Since those penalized are NFL employees, they fall directly under Goodell's purview. They can appeal, but that is unlikely because all have had their day in court, and apparently they all perjured themselves when NFL investigators initially asked them about the existence of an incentive program that would pay for injuries to opponents. It is appropriate that the media has been calling this scandal Bountygate, because the appellation was first coined when President Richard Nixon lied when asked if he knew his operatives had broken into Democratic Party headquarters in Washington's Watergate Hotel. Those lies forced the first U.S. President in history to resign from office, while the Saints' lies forced the first NFL head coach in history from office. How many times have we told our kids that punishment for doing something wrong won't be half as bad as punishment for lying about it?
If the Saints penalties announced Wednesday aren't bad enough, the repercussions could be worse and far-ranging. Loss of two second-round draft choices will have minimal effect, but what is the feeling of free agents who saw the Saints as an attractive option? We will find out soon enough, as the Saints have a handful of unsigned players, and they have hosted a busload of candidates. Will they sign any of them amid this uncertainty?
Despite all the bad news that we know about or expect, the most important question to be answered is how does this action affect Drew Brees' thinking? He can take one of two courses. First, he could replicate his role in helping bring a city back from the greatest natural disaster in history, which he and his teammates did winning a Super Bowl three years after Katrina. Likewise, he could be instrumental in bringing the franchise and city back from the shame of Bountygate. He could put his lingering contract talks behind him and either sign a new contract, or even the franchise tag, and report to off-season workouts on time to help rally the troops. He would lead by the example he has created and declare that whether you agree with the penalties or not, those are the cards we have been dealt. New Orleans is accustomed to being an underdog, and right now we are underdogs to salvage a respectable season. Sometimes victory is sweeter when you are not expected to prevail.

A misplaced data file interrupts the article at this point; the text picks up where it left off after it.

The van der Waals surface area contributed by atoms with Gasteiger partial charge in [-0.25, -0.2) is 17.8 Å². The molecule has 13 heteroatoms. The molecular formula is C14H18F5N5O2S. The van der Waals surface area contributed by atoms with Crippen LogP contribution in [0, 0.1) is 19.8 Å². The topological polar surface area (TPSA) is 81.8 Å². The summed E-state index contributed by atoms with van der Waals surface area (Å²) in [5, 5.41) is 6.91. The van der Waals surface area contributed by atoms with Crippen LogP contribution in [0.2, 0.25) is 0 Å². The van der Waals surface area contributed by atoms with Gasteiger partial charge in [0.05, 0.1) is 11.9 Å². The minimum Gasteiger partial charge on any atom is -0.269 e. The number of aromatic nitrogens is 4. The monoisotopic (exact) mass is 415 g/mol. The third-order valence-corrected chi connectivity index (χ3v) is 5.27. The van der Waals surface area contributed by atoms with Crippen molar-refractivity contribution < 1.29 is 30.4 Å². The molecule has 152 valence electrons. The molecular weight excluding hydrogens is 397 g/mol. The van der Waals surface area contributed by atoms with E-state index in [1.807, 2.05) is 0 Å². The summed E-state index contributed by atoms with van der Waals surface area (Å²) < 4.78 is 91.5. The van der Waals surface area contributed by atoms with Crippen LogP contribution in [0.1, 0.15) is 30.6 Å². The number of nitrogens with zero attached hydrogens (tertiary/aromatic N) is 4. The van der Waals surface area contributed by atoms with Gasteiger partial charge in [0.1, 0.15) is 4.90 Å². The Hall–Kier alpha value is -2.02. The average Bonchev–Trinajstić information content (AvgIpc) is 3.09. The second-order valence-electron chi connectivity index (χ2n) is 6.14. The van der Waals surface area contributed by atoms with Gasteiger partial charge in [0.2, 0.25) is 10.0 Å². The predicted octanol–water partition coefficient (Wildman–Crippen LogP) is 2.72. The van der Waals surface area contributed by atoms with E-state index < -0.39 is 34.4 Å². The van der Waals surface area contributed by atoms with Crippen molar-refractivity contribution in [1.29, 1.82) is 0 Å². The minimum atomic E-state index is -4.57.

OR ... Brees could take another path down a darkened lane that has no happy ending. Already angry at being slapped with the franchise tag after his agent and Loomis could not reach a long-term deal, he could declare he is not going to sign the franchise tag. With Payton, his offensive mentor, suspended for a year and team management in chaos, he would not report to off-season workouts. That action would compound an already terrible situation throughout the summer, and the team would deteriorate without its leader.
Brees' actions over the next few weeks will determine if he reinforces his current stature as team leader and franchise savior or if he becomes a surly malcontent who wants out on the next Brinks truck. Brees did not ask for this situation, which is far worse than anybody expected. But when you understand that the Saints did it to themselves by piling a cover-up on top of a blatant rules violation, Goodell's punishment is more easily understood.
by Jim W. Miller